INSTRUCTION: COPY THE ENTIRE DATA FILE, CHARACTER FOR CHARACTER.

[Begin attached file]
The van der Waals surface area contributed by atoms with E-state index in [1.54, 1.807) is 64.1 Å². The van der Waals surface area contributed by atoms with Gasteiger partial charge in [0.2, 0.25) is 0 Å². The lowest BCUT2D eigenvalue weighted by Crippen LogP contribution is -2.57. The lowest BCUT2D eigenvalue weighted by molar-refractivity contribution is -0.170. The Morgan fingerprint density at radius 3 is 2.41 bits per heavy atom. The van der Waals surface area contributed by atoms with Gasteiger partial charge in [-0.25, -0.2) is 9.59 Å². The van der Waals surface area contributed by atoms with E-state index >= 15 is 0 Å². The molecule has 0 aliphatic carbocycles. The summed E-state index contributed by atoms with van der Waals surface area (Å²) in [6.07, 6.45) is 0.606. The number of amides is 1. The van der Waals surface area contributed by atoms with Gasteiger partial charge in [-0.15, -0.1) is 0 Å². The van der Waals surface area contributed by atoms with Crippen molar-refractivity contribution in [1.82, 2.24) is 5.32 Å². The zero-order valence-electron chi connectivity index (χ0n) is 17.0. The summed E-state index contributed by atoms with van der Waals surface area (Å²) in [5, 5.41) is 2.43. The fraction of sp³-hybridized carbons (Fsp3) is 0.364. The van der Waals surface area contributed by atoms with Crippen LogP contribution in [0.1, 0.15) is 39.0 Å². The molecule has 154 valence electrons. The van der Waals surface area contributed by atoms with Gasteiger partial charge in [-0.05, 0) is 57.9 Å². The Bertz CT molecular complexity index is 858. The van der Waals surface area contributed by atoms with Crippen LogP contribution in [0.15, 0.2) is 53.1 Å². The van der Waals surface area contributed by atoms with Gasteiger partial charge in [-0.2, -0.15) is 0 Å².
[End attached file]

The van der Waals surface area contributed by atoms with E-state index in [1.54, 1.807) is 64.1 Å². The van der Waals surface area contributed by atoms with Gasteiger partial charge in [0.2, 0.25) is 0 Å². The lowest BCUT2D eigenvalue weighted by Crippen LogP contribution is -2.57. The lowest BCUT2D eigenvalue weighted by molar-refractivity contribution is -0.170. The Morgan fingerprint density at radius 3 is 2.41 bits per heavy atom. The van der Waals surface area contributed by atoms with Gasteiger partial charge in [-0.25, -0.2) is 9.59 Å². The van der Waals surface area contributed by atoms with E-state index >= 15 is 0 Å². The molecule has 0 aliphatic carbocycles. The summed E-state index contributed by atoms with van der Waals surface area (Å²) in [6.07, 6.45) is 0.606. The number of amides is 1. The van der Waals surface area contributed by atoms with Gasteiger partial charge in [-0.15, -0.1) is 0 Å². The van der Waals surface area contributed by atoms with Crippen molar-refractivity contribution in [1.82, 2.24) is 5.32 Å². The zero-order valence-electron chi connectivity index (χ0n) is 17.0. The summed E-state index contributed by atoms with van der Waals surface area (Å²) in [5, 5.41) is 2.43. The fraction of sp³-hybridized carbons (Fsp3) is 0.364. The van der Waals surface area contributed by atoms with Crippen LogP contribution in [0.1, 0.15) is 39.0 Å². The molecule has 154 valence electrons. The van der Waals surface area contributed by atoms with Gasteiger partial charge in [-0.05, 0) is 57.9 Å². The Bertz CT molecular complexity index is 858. The van der Waals surface area contributed by atoms with Crippen LogP contribution in [0.15, 0.2) is 53.1 Å². The van der Waals surface area contributed by atoms with Gasteiger partial charge in [-0.2, -0.15) is 0 Å².